Hello all, I thought I would document this kitchen backsplash process because there are a lot of different ways to do it. Some of your options…
-use thin-set mortar to tile on painted drywall – not very strong but probably adequate considering kitchen remodels seem to be built to last only last 10-15 years these days.
-use thin-set mortar to tile on cement board – very durable, what you would use in a shower but the backsplash is exposed to much less water. Would probably last over 100 years before tiles started falling off
-stick-on tiles – seems sketchy but probably works as good as the first option
So I used cement board but that was because I needed to bring the tiles out from the wall a bit for two reasons. Don’t know why but there was over an inch gap between the back of the range top and finished drywall. After adding 1/2″ hardibacker to that wall and tiling it, I had it down to about 3/8″ which is much better.
On the wall with the window, I wanted the tile to be nearly flush with the trim and also cover up some gaps left between the wall and cabinetry. Otherwise I would’ve had to get some trim (like quarter round) and put it around the edges and that looks cheesy in my opinion.
The glass tile box recommended a special type of thin set. My kitchen was taken apart before I realized this (no time to order the special stuff) so I used some red guard which is a “crack suppressant” instead. The glass tile, Daltile Glass Reflections, is very thick, at least 1/4″, so I really doubt it would crack but hearing horror stories of coming back the next day to find all your tiles cracked was enough to warrant the extra step. The red guard is pictured below and is pink until it dries red.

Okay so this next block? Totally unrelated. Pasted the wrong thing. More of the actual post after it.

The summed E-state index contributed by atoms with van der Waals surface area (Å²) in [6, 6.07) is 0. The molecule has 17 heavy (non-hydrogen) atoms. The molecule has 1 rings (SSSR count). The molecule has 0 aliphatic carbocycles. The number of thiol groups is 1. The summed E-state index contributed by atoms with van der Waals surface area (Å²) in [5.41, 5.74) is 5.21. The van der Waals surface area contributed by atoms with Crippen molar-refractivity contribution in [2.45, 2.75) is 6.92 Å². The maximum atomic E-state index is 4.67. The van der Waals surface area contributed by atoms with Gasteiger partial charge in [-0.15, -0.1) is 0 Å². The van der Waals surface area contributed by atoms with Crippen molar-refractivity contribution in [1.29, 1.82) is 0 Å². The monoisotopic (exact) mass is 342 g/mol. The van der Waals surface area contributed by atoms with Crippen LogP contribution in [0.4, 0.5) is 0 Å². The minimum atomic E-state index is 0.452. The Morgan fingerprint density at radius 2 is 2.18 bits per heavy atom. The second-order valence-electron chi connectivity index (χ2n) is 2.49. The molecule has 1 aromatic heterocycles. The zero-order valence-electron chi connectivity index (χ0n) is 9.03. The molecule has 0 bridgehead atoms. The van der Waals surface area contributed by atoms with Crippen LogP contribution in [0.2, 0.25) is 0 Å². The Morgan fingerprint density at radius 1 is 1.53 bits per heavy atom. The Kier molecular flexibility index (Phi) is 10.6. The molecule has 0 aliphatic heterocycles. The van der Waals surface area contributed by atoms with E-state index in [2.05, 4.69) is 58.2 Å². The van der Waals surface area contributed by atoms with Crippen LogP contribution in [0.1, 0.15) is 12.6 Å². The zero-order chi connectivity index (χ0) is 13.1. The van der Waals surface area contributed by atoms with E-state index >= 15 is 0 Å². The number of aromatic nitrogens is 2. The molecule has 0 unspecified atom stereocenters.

I used urethane grout which is outrageously expensive (10x that of normal grout) but it’s easy to install, doesn’t need to be sealed and should last forever without stains. Regular white grout would become dirty and stained quickly because moisture can travel through it meaning mold or bacteria can grow in it. Oil or other scum can also get locked in. Urethane grout is waterproof and extremely durable so it can be scrubbed clean of surface dirt that gets caught in the texture on the surface. Another option is epoxy grout which is just as durable and much cheaper but very hard to install because epoxy is a nasty, sticky mess which is hard to wipe off the surface of the tile during the clean up phase of the grouting process. So although the urethane is extremely expensive, it should be bright white for many years to come (or I’ll be really disappointed).
The tile looks really good but I’m having a hard time finding color to go with the gray blue/green tile. As you can see the bright blue looks kinda cool but tile has a lot of grey in it so I think I need to match it with a more neutral color.